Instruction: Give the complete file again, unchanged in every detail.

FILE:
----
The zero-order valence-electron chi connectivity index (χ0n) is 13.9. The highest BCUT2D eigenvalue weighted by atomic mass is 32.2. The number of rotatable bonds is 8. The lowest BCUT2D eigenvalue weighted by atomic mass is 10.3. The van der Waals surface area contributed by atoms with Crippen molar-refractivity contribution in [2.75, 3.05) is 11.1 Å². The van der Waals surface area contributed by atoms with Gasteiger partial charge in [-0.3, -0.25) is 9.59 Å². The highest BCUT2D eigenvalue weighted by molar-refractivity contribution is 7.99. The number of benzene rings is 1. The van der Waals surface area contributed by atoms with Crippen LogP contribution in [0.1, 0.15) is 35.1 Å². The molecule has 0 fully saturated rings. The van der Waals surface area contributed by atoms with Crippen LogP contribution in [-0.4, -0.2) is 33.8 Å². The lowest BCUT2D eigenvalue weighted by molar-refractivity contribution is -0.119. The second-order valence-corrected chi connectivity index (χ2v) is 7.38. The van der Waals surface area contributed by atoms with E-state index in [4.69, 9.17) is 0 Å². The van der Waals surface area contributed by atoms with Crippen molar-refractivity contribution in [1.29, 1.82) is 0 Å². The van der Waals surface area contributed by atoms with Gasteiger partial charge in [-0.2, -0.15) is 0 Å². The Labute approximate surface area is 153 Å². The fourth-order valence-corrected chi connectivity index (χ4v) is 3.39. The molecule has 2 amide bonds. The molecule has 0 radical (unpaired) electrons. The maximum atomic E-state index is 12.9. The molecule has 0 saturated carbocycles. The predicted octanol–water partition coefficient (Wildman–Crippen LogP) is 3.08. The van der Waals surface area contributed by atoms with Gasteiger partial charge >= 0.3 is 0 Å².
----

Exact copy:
The zero-order valence-electron chi connectivity index (χ0n) is 13.9. The highest BCUT2D eigenvalue weighted by atomic mass is 32.2. The number of rotatable bonds is 8. The lowest BCUT2D eigenvalue weighted by atomic mass is 10.3. The van der Waals surface area contributed by atoms with Crippen molar-refractivity contribution in [2.75, 3.05) is 11.1 Å². The van der Waals surface area contributed by atoms with Gasteiger partial charge in [-0.3, -0.25) is 9.59 Å². The highest BCUT2D eigenvalue weighted by molar-refractivity contribution is 7.99. The number of benzene rings is 1. The van der Waals surface area contributed by atoms with Crippen LogP contribution in [0.1, 0.15) is 35.1 Å². The molecule has 0 fully saturated rings. The van der Waals surface area contributed by atoms with Crippen LogP contribution in [-0.4, -0.2) is 33.8 Å². The lowest BCUT2D eigenvalue weighted by molar-refractivity contribution is -0.119. The second-order valence-corrected chi connectivity index (χ2v) is 7.38. The van der Waals surface area contributed by atoms with E-state index in [4.69, 9.17) is 0 Å². The van der Waals surface area contributed by atoms with Crippen molar-refractivity contribution in [1.29, 1.82) is 0 Å². The van der Waals surface area contributed by atoms with Gasteiger partial charge in [-0.2, -0.15) is 0 Å². The Labute approximate surface area is 153 Å². The fourth-order valence-corrected chi connectivity index (χ4v) is 3.39. The molecule has 2 amide bonds. The molecule has 0 radical (unpaired) electrons. The maximum atomic E-state index is 12.9. The molecule has 0 saturated carbocycles. The predicted octanol–water partition coefficient (Wildman–Crippen LogP) is 3.08. The van der Waals surface area contributed by atoms with Gasteiger partial charge >= 0.3 is 0 Å².